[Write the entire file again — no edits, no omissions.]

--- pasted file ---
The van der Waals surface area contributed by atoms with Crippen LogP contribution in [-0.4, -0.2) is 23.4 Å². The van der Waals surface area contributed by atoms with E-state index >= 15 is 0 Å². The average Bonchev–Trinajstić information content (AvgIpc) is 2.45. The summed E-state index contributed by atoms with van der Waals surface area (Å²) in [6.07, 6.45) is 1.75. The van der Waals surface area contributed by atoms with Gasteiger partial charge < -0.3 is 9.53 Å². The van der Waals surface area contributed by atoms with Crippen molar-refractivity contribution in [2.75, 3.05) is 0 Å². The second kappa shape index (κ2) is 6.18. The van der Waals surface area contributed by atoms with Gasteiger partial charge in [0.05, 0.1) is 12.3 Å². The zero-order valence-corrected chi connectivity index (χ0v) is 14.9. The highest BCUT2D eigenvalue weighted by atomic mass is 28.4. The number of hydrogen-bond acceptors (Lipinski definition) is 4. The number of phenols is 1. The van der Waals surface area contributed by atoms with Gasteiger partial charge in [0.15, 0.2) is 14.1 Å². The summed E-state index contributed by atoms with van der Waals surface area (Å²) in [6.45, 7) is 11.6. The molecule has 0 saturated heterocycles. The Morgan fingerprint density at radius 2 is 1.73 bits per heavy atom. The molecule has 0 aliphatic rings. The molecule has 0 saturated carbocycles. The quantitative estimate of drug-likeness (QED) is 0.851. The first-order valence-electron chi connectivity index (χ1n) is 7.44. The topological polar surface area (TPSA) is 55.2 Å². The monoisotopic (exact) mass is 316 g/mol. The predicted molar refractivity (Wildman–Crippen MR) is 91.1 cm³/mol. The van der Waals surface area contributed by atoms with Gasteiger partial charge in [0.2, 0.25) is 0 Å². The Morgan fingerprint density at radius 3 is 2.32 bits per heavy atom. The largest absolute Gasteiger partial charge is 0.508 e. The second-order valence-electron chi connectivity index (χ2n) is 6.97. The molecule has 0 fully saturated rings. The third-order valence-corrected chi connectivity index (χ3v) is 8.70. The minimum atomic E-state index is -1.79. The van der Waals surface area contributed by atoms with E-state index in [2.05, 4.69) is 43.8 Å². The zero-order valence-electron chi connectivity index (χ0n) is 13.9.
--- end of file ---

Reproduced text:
The van der Waals surface area contributed by atoms with Crippen LogP contribution in [-0.4, -0.2) is 23.4 Å². The van der Waals surface area contributed by atoms with E-state index >= 15 is 0 Å². The average Bonchev–Trinajstić information content (AvgIpc) is 2.45. The summed E-state index contributed by atoms with van der Waals surface area (Å²) in [6.07, 6.45) is 1.75. The van der Waals surface area contributed by atoms with Gasteiger partial charge < -0.3 is 9.53 Å². The van der Waals surface area contributed by atoms with Crippen molar-refractivity contribution in [2.75, 3.05) is 0 Å². The second kappa shape index (κ2) is 6.18. The van der Waals surface area contributed by atoms with Gasteiger partial charge in [0.05, 0.1) is 12.3 Å². The zero-order valence-corrected chi connectivity index (χ0v) is 14.9. The highest BCUT2D eigenvalue weighted by atomic mass is 28.4. The number of hydrogen-bond acceptors (Lipinski definition) is 4. The number of phenols is 1. The van der Waals surface area contributed by atoms with Gasteiger partial charge in [0.15, 0.2) is 14.1 Å². The summed E-state index contributed by atoms with van der Waals surface area (Å²) in [6.45, 7) is 11.6. The molecule has 0 saturated heterocycles. The Morgan fingerprint density at radius 2 is 1.73 bits per heavy atom. The molecule has 0 aliphatic rings. The molecule has 0 saturated carbocycles. The quantitative estimate of drug-likeness (QED) is 0.851. The first-order valence-electron chi connectivity index (χ1n) is 7.44. The topological polar surface area (TPSA) is 55.2 Å². The monoisotopic (exact) mass is 316 g/mol. The predicted molar refractivity (Wildman–Crippen MR) is 91.1 cm³/mol. The van der Waals surface area contributed by atoms with Gasteiger partial charge in [0.2, 0.25) is 0 Å². The Morgan fingerprint density at radius 3 is 2.32 bits per heavy atom. The largest absolute Gasteiger partial charge is 0.508 e. The second-order valence-electron chi connectivity index (χ2n) is 6.97. The molecule has 0 fully saturated rings. The third-order valence-corrected chi connectivity index (χ3v) is 8.70. The minimum atomic E-state index is -1.79. The van der Waals surface area contributed by atoms with E-state index in [2.05, 4.69) is 43.8 Å². The zero-order valence-electron chi connectivity index (χ0n) is 13.9.